Action is needed to tackle the increasing number of deaths in the United States and Canada from prescription painkillers known as opioids, say experts in the British Medical Journal today.
Opioids are prescription painkillers that contain compounds derived from the opium poppy.
While they have long been used to control the symptoms of cancer and acute medical conditions, they are increasingly being used to control chronic pain, for example in patients suffering from osteoarthritis, say Dr Irfan Dhalla and colleagues at the University of Toronto.
They describe how in the US, deaths involving opioid painkillers increased from 4,041 in 1999 to 14,459 in 2007 and are now more common than deaths from skin cancer, HIV and alcoholic liver disease. They add that between 1.4 million and 1.9 million Germans are addicted to prescription drugs and that some authorities have suggested that the UK may face a similar epidemic to that of North America in five to ten years time. Indeed, the use of strong opioids for chronic non-cancer pain in the UK has been described as a "disaster in the making" by Dr. Des Spence previously on bmj.com.
Dr. Dhalla and colleagues add that "deaths involving methadone and codeine roughly doubled in England and Wales between 2005 and 2009, while deaths involving heroin or morphine remained unchanged."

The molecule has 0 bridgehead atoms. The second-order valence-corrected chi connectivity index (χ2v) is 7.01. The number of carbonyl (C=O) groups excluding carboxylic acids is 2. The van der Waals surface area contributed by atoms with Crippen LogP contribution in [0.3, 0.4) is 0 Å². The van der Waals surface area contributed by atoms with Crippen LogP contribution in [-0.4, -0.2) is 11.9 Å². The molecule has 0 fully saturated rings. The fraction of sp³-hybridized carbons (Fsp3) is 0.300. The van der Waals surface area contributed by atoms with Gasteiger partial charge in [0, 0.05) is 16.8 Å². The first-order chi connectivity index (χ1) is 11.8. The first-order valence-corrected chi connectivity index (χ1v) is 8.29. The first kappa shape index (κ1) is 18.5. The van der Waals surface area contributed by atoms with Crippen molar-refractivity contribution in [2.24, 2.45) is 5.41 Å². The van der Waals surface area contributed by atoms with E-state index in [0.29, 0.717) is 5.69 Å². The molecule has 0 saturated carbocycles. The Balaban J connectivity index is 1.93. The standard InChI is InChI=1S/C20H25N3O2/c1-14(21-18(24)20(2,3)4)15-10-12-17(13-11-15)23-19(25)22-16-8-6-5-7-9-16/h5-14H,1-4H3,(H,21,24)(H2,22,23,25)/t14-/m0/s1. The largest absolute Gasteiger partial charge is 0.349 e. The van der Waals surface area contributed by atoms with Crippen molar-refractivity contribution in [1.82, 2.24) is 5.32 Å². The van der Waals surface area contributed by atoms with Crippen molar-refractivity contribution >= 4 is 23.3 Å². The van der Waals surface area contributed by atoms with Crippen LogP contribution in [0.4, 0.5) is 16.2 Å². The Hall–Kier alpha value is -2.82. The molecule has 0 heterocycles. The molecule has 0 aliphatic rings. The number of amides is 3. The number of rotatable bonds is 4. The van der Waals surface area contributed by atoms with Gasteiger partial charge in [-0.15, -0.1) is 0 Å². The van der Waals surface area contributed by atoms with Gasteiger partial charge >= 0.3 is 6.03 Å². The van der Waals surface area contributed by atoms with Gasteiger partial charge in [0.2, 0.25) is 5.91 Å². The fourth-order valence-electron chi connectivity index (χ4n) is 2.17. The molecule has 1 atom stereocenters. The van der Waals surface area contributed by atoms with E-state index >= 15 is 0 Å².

In order to tackle the crisis in the US and Canada, the authors put forward several strategies.
They say staff working for drug companies should not get commission for marketing prescription opioid drugs and that regulators should evaluate adverts for them before they are disseminated. Another initiative would be to introduce real-time electronic databases to reduce the frequency with which opioids are obtained from multiple doctors or pharmacies.
Dhalla and colleagues also call for educational outreach programmes for doctors to improve opioid prescribing, as well as more research to guide practice. They note that the evidence for the use of opioids to control chronic pain is very limited and the risks may outweigh the benefits.
In conclusion, they say that maintaining access to opioids for appropriately selected patients while striving for major reductions in overdose deaths must be a major priority for physicians and policymakers.
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